American Tragedy: Renascence and Removal
Removal lies at the heart of the story we commonly tell about Indians in the nineteenth century. At first glance, removal and the grand project of "civilizing" heathen peoples appear to be opposites. Yet on the deepest level, they were joined — were, indeed, different expressions of the same impulse. For the civilizing process imposed a complete renunciation of traditional lifeways; as such, it was another form, a cultural form, of removal. In the case of Indians, it meant essentially this: Let them become farmers instead of hunters, Christians instead of pagans, cultured in the manner of white people instead of "savage." Then maybe — just maybe — they can be absorbed into the national mainstream. However, by the 1820s and 1830s, many whites had already given up on that possibility — at best it seemed impractical; at worst, dangerous — and were coming to favor actual physical removal. Just drive them out, send them far away — across the Mississippi River at least — and leave them entirely to themselves. (And then let us have their land.)
One way or another — through either kind of removal — the native presence would be finished; hence the increasingly prevalent trope of "the vanishing Indian." To be sure, this supposed "vanishing" was cause for regret, even guilt, among a certain portion of whites, mostly "benevo- lent" reformers on or near the East Coast. Farther inland, and especially among those living close to the frontier, neither regret nor guilt would be much in evidence. There, the prevalent attitude could be reduced to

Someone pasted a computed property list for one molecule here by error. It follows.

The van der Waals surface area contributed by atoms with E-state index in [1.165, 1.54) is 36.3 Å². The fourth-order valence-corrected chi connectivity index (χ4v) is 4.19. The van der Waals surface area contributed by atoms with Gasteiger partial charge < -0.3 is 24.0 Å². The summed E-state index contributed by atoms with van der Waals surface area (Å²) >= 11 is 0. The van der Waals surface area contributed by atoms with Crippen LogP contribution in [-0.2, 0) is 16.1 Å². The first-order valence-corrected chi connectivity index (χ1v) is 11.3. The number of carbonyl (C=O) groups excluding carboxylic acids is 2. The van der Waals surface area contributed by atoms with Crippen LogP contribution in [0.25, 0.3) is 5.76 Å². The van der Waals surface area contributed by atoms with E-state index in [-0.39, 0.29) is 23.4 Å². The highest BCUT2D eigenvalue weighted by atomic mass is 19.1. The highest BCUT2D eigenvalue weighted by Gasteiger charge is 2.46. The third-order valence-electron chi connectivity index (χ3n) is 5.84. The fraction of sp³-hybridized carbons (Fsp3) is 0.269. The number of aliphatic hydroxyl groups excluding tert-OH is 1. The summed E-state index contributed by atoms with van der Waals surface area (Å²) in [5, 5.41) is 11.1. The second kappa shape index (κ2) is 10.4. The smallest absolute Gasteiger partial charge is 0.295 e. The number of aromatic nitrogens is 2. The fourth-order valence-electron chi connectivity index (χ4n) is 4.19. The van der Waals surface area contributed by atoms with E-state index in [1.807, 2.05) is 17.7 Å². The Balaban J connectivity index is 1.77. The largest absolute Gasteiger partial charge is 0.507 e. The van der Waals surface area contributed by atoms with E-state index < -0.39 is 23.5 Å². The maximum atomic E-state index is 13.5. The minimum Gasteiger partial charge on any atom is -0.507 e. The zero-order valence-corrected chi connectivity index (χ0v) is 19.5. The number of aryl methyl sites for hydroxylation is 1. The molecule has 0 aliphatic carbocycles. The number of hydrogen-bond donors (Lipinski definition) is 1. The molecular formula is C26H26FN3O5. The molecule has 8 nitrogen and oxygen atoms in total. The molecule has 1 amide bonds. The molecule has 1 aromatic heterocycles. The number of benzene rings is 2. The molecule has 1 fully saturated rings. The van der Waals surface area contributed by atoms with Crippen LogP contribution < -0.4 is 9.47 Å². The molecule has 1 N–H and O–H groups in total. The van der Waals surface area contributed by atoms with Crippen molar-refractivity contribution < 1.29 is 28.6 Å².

a single phrase: Be gone! That suggests another, much sharper term — drawn from our own twenty-first-century world—to replace the more neutral-sounding removal. In short, "ethnic cleansing."
Removal—in the straightforward sense of relocation—had been part of American history from the settlement years onward. In its earliest phase, it was irregular, haphazard, ad hoc, and closely tied to warfare. Thus, in seventeenth-century Virginia, sporadic outbursts of violence (especially in 1622 and 1644) between white settlers and the so-called Powhatan Confederacy led to a treaty confining local Indians to a small part of the territory previously theirs. Farther north, in New England, a similar outcome followed the conclusion of the Pequot War (1637) and King Philip's War (1676). In Carolina, after defeat in a bloody conflict with colonists (1713), thousands of Tuscarora Indians migrated north to join the Iroquois Confederacy.